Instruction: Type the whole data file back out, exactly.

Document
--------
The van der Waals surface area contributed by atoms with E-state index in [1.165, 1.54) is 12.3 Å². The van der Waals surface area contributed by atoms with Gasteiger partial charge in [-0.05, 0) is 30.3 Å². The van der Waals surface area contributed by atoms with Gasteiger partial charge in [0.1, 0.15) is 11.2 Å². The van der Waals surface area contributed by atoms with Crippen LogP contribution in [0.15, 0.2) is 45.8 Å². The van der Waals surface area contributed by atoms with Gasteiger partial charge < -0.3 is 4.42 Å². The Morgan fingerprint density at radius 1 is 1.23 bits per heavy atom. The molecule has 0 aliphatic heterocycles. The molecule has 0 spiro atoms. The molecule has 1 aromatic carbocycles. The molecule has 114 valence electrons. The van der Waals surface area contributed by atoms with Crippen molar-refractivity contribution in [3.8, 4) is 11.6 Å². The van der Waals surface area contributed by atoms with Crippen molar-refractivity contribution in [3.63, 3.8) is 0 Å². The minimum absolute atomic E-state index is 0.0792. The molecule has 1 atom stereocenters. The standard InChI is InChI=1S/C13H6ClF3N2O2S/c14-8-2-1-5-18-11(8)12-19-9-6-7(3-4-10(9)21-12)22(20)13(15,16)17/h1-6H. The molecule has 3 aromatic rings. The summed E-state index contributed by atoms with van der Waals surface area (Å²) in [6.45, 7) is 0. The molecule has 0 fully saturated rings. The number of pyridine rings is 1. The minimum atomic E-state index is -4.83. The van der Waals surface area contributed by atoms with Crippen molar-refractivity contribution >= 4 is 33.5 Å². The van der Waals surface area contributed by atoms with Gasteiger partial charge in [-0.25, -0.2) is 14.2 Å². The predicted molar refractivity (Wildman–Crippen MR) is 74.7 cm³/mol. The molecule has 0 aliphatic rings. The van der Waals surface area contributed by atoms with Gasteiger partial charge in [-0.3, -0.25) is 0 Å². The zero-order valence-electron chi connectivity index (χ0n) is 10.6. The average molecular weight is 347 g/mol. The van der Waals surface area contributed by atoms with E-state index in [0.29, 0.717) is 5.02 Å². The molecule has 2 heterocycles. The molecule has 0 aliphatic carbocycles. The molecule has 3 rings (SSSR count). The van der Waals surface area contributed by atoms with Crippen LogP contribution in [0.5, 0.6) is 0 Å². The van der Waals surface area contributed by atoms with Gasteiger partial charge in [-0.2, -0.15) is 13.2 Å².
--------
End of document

The van der Waals surface area contributed by atoms with E-state index in [1.165, 1.54) is 12.3 Å². The van der Waals surface area contributed by atoms with Gasteiger partial charge in [-0.05, 0) is 30.3 Å². The van der Waals surface area contributed by atoms with Gasteiger partial charge in [0.1, 0.15) is 11.2 Å². The van der Waals surface area contributed by atoms with Crippen LogP contribution in [0.15, 0.2) is 45.8 Å². The van der Waals surface area contributed by atoms with Gasteiger partial charge < -0.3 is 4.42 Å². The Morgan fingerprint density at radius 1 is 1.23 bits per heavy atom. The molecule has 0 aliphatic heterocycles. The molecule has 0 spiro atoms. The molecule has 1 aromatic carbocycles. The molecule has 114 valence electrons. The van der Waals surface area contributed by atoms with Crippen molar-refractivity contribution in [3.8, 4) is 11.6 Å². The van der Waals surface area contributed by atoms with Crippen molar-refractivity contribution in [3.63, 3.8) is 0 Å². The minimum absolute atomic E-state index is 0.0792. The molecule has 1 atom stereocenters. The standard InChI is InChI=1S/C13H6ClF3N2O2S/c14-8-2-1-5-18-11(8)12-19-9-6-7(3-4-10(9)21-12)22(20)13(15,16)17/h1-6H. The molecule has 3 aromatic rings. The summed E-state index contributed by atoms with van der Waals surface area (Å²) in [6.45, 7) is 0. The molecule has 0 fully saturated rings. The number of pyridine rings is 1. The minimum atomic E-state index is -4.83. The van der Waals surface area contributed by atoms with Crippen molar-refractivity contribution >= 4 is 33.5 Å². The van der Waals surface area contributed by atoms with Gasteiger partial charge in [-0.25, -0.2) is 14.2 Å². The predicted molar refractivity (Wildman–Crippen MR) is 74.7 cm³/mol. The molecule has 0 aliphatic rings. The van der Waals surface area contributed by atoms with Gasteiger partial charge in [-0.3, -0.25) is 0 Å². The zero-order valence-electron chi connectivity index (χ0n) is 10.6. The average molecular weight is 347 g/mol. The van der Waals surface area contributed by atoms with E-state index in [0.29, 0.717) is 5.02 Å². The molecule has 2 heterocycles. The molecule has 0 aliphatic carbocycles. The molecule has 3 rings (SSSR count). The van der Waals surface area contributed by atoms with Crippen LogP contribution in [0.5, 0.6) is 0 Å². The van der Waals surface area contributed by atoms with Gasteiger partial charge in [-0.2, -0.15) is 13.2 Å².